In monitoring resource flows for HIV and AIDS, it has proven easier to collect information on donor governments, multilateral agencies, foundations and nongovernmental organizations (NGOs) than to obtain reliable budget information on domestic outlays for HIV and AIDS in affected countries. As a result, UNAIDS has focused significant efforts on strengthening the capacity of countries to monitor and track expenditures for HIV and AIDS. This report summarizes the latest information available on HIV-related spending in 26 countries. Seventeen of the countries are from the Latin America and Caribbean (LAC) region. Resource tracking in the LAC region, as well as in Thailand, Burkina Faso and Ghana has benefited from the leadership of the Regional AIDS Initiative for Latin America and the Caribbean (SIDALAC), which helped implement the National AIDS Account (NAA) approach. Beginning with pilot projects in three countries in 1997–1998, NAA has now been extended throughout the region, in large part due to the provision of extensive technical assistance by countries involved in the early pilot projects. NAA uses a matrix system that describes the level and flow of health expenditures on AIDS. The NAA model: a) identifies key actors in HIV and AIDS activities; b) uses existing data or makes estimates for specific services or goods purchased; c) analyses domestic (public and private) and international budgets; d) determines out-of-pocket expenditures; and e) assesses the financial dimensions of the country’s response to AIDS. (excerpt)
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  4. 4
    191835
    Peer Reviewed

    Status report of the Revised National Tuberculosis Control Programme: January 2003.

    Granich R; Chauhan LS

    Journal of the Indian Medical Association. 2003 Mar; 101(3):150-151.

    Tuberculosis (TB) remains a serious public health problem in spite of DOTS programme recommended by WHO. One person dies from TB in India every minute. Revised National TB Control Programme (RNTCP) is playing a major role in global DOTS expansion. DOTS coverage has expanded from 2% of the population in mid-1998 to 57% by the end of January, 2003. RNTCP has made a significant contribution to public health capacity. The programme has saved the people of India hundreds of millions of dollars. Monitoring the clinical course using smear microscopy and accurately reporting treatment outcomes is essential in well-functioning DOTS programme. RNTCP has invested heavily and made significant strides in maintaining and improving quality DOTS. State and district level programme reviews are a key component of the process. RNTCP has established guidelines for the involvement of the private sector and medical colleges. A member by ongoing technical activities will improve RNTCP’s surveillance and monitoring systems. However a challenge lies with the programme and a collective effort is welcome. (excerpt)
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  5. 5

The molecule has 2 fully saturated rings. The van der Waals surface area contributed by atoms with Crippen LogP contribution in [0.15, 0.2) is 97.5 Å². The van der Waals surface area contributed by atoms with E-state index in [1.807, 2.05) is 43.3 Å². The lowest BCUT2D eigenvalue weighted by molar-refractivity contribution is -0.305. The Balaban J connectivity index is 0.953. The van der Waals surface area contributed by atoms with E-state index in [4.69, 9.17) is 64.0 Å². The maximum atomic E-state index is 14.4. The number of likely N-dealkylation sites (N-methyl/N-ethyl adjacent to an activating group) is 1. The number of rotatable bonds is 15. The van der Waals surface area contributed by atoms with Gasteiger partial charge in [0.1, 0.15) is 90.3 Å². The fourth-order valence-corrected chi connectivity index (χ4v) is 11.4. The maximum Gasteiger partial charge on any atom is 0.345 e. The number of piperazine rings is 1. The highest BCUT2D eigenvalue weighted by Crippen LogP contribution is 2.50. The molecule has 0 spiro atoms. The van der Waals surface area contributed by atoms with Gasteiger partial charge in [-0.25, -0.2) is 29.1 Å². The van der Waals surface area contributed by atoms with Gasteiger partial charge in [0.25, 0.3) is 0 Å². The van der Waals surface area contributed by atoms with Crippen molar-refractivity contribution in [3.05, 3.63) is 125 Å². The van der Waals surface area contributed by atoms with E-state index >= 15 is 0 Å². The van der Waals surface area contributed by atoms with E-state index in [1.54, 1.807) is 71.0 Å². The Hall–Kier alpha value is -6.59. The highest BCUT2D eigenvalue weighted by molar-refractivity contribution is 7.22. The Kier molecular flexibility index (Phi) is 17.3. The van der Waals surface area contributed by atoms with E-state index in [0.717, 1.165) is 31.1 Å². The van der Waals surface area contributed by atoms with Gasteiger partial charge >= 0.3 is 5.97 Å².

113716

    Midterm review of the Tanzania Family Planning Services Support (FPSS) Project (621-0173).

    Shutt MM; Fleuret A; Kapiga S; Kirkland R; Magnani R; Mandara N; Mpangile G; Olson C; Omari CK; Pressman W

    Arlington, Virginia, Population Technical Assistance Project [POPTECH], 1994 Dec. xix, 84, [40] p. (POPTECH Report No. 94-011-015; USAID Contract No. CCP-3024-Q-00-3012)

    The Tanzania Family Planning Services Support Project (FPSS) aims to improve the health and welfare of women and children by providing women and couples the opportunity to choose freely the number and spacing of children. FPSS was implemented in 1991. The three interrelated project outputs are expanded delivery of quality family planning services, enhanced Tanzanian institutional capacity, and development of an institutional base. USAID/Tanzania requested a midterm evaluation, which was conducted in December 1994. It supports FPSS by directly providing funds to the government and cooperating agencies who provide technical assistance to the National Family Planning Program and the private sector. Other significant donors to the family planning sector include UNFPA, IPPF, Overseas Development Assistance, and German Association for Technical Cooperation. During 1991-94 modern contraceptive prevalence increased from 7% to 16%. New acceptors increased 40-50%. Monthly resupply clients increased 23%. In mid-1994, 79% of women and 90% of men were familiar with at least one modern contraceptive method. The proportion of facilities providing injectables, IUDs, and vaginal foam increased more than two-fold. Almost all the facilities provided oral contraceptives and condoms. The number of first attendances for family planning services increased 46%. FPSS supported a wide variety of training (e.g., 6 types of training courses), but the needs for more training were stifled by lack of trainers and of supervisors, weak distribution of training documents, failure to institutionalize family planning into the medical and nursing schools, and lack of equipment and supplies. There were solid improvements in contraceptive logistics and availability, strengthening of the family planning unit within the Ministry of Health, and flexibility by USAID/Tanzania's management in addressing changing country needs. Based on the findings, the team developed 12 major recommendations (e.g., development of a national strategy to achieve a sustainable family planning program).